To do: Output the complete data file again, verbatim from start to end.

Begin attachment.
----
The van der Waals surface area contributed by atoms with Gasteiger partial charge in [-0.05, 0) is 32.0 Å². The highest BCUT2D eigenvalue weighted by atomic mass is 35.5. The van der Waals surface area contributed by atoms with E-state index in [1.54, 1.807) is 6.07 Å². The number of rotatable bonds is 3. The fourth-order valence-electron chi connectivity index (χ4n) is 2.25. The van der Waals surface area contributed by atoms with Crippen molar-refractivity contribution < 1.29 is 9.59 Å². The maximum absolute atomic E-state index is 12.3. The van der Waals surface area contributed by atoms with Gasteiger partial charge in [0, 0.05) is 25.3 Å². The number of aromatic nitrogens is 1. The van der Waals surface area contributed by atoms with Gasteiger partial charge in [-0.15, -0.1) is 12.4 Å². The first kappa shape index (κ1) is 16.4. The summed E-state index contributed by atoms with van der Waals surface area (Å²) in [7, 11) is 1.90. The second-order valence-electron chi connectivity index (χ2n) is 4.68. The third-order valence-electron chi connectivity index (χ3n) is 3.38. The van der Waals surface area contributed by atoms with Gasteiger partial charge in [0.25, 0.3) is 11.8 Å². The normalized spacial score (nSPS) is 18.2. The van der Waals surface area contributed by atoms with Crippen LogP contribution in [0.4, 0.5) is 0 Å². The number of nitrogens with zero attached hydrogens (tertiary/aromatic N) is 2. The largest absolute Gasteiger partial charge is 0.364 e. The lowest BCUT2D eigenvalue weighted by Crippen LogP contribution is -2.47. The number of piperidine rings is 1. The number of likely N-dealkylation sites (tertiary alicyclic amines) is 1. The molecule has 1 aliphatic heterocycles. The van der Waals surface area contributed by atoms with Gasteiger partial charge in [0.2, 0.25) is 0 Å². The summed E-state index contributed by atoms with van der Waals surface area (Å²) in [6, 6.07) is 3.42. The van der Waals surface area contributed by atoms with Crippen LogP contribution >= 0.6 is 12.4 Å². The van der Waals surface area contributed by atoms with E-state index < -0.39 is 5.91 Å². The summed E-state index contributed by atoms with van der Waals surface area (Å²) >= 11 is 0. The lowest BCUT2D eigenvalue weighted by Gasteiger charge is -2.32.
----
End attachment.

The van der Waals surface area contributed by atoms with Gasteiger partial charge in [-0.05, 0) is 32.0 Å². The highest BCUT2D eigenvalue weighted by atomic mass is 35.5. The van der Waals surface area contributed by atoms with E-state index in [1.54, 1.807) is 6.07 Å². The number of rotatable bonds is 3. The fourth-order valence-electron chi connectivity index (χ4n) is 2.25. The van der Waals surface area contributed by atoms with Crippen molar-refractivity contribution < 1.29 is 9.59 Å². The maximum absolute atomic E-state index is 12.3. The van der Waals surface area contributed by atoms with Gasteiger partial charge in [0, 0.05) is 25.3 Å². The number of aromatic nitrogens is 1. The van der Waals surface area contributed by atoms with Gasteiger partial charge in [-0.15, -0.1) is 12.4 Å². The first kappa shape index (κ1) is 16.4. The summed E-state index contributed by atoms with van der Waals surface area (Å²) in [7, 11) is 1.90. The second-order valence-electron chi connectivity index (χ2n) is 4.68. The third-order valence-electron chi connectivity index (χ3n) is 3.38. The van der Waals surface area contributed by atoms with Gasteiger partial charge in [0.25, 0.3) is 11.8 Å². The normalized spacial score (nSPS) is 18.2. The van der Waals surface area contributed by atoms with Crippen LogP contribution in [0.4, 0.5) is 0 Å². The number of nitrogens with zero attached hydrogens (tertiary/aromatic N) is 2. The largest absolute Gasteiger partial charge is 0.364 e. The lowest BCUT2D eigenvalue weighted by Crippen LogP contribution is -2.47. The number of piperidine rings is 1. The number of likely N-dealkylation sites (tertiary alicyclic amines) is 1. The molecule has 1 aliphatic heterocycles. The van der Waals surface area contributed by atoms with Gasteiger partial charge in [0.2, 0.25) is 0 Å². The summed E-state index contributed by atoms with van der Waals surface area (Å²) in [6, 6.07) is 3.42. The van der Waals surface area contributed by atoms with Crippen LogP contribution >= 0.6 is 12.4 Å². The van der Waals surface area contributed by atoms with E-state index < -0.39 is 5.91 Å². The summed E-state index contributed by atoms with van der Waals surface area (Å²) >= 11 is 0. The lowest BCUT2D eigenvalue weighted by Gasteiger charge is -2.32.